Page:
On Monday, the Trump administration announced new sanctions on Syria aimed at the country’s oil industry. The new measures target Syrian government officials and companies based in Syria and Lebanon.
The sanctions are the fifth round since the Caesar Act came into effect in July, which allows the US to take action on any persons, regardless of nationality, that is doing business with the Syrian government. Syria has been struggling to rebuild from a brutal nine-year war, and the Caesar Act was made to target energy and construction sectors to impede reconstruction.
“Today’s action complements the international effort to compel the Assad regime to cease the war it is waging against its own people and reinforces the US government’s continued effort to achieve a peaceful, political resolution of the Syrian conflict,” the Treasury Department said.
On top of the sanctions, the US maintains a small occupation force of about 600 soldiers in northeast Syria to control the country’s oil fields. The US backs the Kurdish led Syrian Democratic Forces in the region, who recently inked an oil deal with a US company.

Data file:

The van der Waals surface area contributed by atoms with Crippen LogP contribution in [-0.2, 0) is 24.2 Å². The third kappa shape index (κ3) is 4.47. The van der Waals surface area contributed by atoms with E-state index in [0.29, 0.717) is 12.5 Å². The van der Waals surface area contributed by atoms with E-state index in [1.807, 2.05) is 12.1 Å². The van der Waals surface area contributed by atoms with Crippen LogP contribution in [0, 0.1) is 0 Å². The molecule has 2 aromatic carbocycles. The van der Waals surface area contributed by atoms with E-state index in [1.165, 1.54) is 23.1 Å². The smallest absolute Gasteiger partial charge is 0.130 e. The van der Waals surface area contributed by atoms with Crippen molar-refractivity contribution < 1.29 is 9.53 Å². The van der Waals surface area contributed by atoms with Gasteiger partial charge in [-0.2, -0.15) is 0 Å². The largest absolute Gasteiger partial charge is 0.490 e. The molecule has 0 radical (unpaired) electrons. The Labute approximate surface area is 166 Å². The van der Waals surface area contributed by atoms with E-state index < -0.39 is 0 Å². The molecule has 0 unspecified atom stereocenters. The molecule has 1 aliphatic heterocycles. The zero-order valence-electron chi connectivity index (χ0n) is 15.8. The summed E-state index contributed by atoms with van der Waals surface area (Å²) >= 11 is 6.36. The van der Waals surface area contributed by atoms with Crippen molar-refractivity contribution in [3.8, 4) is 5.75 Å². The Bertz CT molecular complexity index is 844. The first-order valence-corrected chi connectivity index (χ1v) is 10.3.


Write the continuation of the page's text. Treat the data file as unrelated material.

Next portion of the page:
US policy towards Syria is not expected to change once Joe Biden comes into office. According to a report from Asharq Al-Awsat, a senior Biden advisor met with a group of Syrians to discuss Biden’s policy towards Damascus. The advisor said Biden would maintain a US military presence in northeast Syria to counter Russia and keep reconstruction funds from the country unless “meaningful” political reform occurs.